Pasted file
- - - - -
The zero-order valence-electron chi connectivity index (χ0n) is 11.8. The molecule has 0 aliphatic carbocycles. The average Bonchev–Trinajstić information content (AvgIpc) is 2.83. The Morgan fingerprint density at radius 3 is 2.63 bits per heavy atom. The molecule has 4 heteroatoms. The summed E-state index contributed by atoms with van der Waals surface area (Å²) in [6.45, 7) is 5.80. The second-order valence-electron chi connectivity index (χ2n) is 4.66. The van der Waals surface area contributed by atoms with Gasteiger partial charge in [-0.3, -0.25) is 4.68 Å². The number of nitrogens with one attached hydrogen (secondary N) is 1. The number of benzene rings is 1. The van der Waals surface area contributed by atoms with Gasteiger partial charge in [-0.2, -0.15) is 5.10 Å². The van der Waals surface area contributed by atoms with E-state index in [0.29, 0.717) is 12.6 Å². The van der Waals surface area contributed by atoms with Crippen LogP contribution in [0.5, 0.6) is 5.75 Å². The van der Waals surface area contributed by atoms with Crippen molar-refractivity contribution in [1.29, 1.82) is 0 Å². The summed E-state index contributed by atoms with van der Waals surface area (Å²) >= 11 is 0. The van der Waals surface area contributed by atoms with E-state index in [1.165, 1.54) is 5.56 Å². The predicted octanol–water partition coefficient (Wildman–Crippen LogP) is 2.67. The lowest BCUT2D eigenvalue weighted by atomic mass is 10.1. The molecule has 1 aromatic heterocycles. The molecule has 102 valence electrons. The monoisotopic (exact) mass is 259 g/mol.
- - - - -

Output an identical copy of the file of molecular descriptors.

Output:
The zero-order valence-electron chi connectivity index (χ0n) is 11.8. The molecule has 0 aliphatic carbocycles. The average Bonchev–Trinajstić information content (AvgIpc) is 2.83. The Morgan fingerprint density at radius 3 is 2.63 bits per heavy atom. The molecule has 4 heteroatoms. The summed E-state index contributed by atoms with van der Waals surface area (Å²) in [6.45, 7) is 5.80. The second-order valence-electron chi connectivity index (χ2n) is 4.66. The van der Waals surface area contributed by atoms with Gasteiger partial charge in [-0.3, -0.25) is 4.68 Å². The number of nitrogens with one attached hydrogen (secondary N) is 1. The number of benzene rings is 1. The van der Waals surface area contributed by atoms with Gasteiger partial charge in [-0.2, -0.15) is 5.10 Å². The van der Waals surface area contributed by atoms with E-state index in [0.29, 0.717) is 12.6 Å². The van der Waals surface area contributed by atoms with Crippen LogP contribution in [0.5, 0.6) is 5.75 Å². The van der Waals surface area contributed by atoms with Crippen molar-refractivity contribution in [1.29, 1.82) is 0 Å². The summed E-state index contributed by atoms with van der Waals surface area (Å²) >= 11 is 0. The van der Waals surface area contributed by atoms with E-state index in [1.165, 1.54) is 5.56 Å². The predicted octanol–water partition coefficient (Wildman–Crippen LogP) is 2.67. The lowest BCUT2D eigenvalue weighted by atomic mass is 10.1. The molecule has 1 aromatic heterocycles. The molecule has 102 valence electrons. The monoisotopic (exact) mass is 259 g/mol.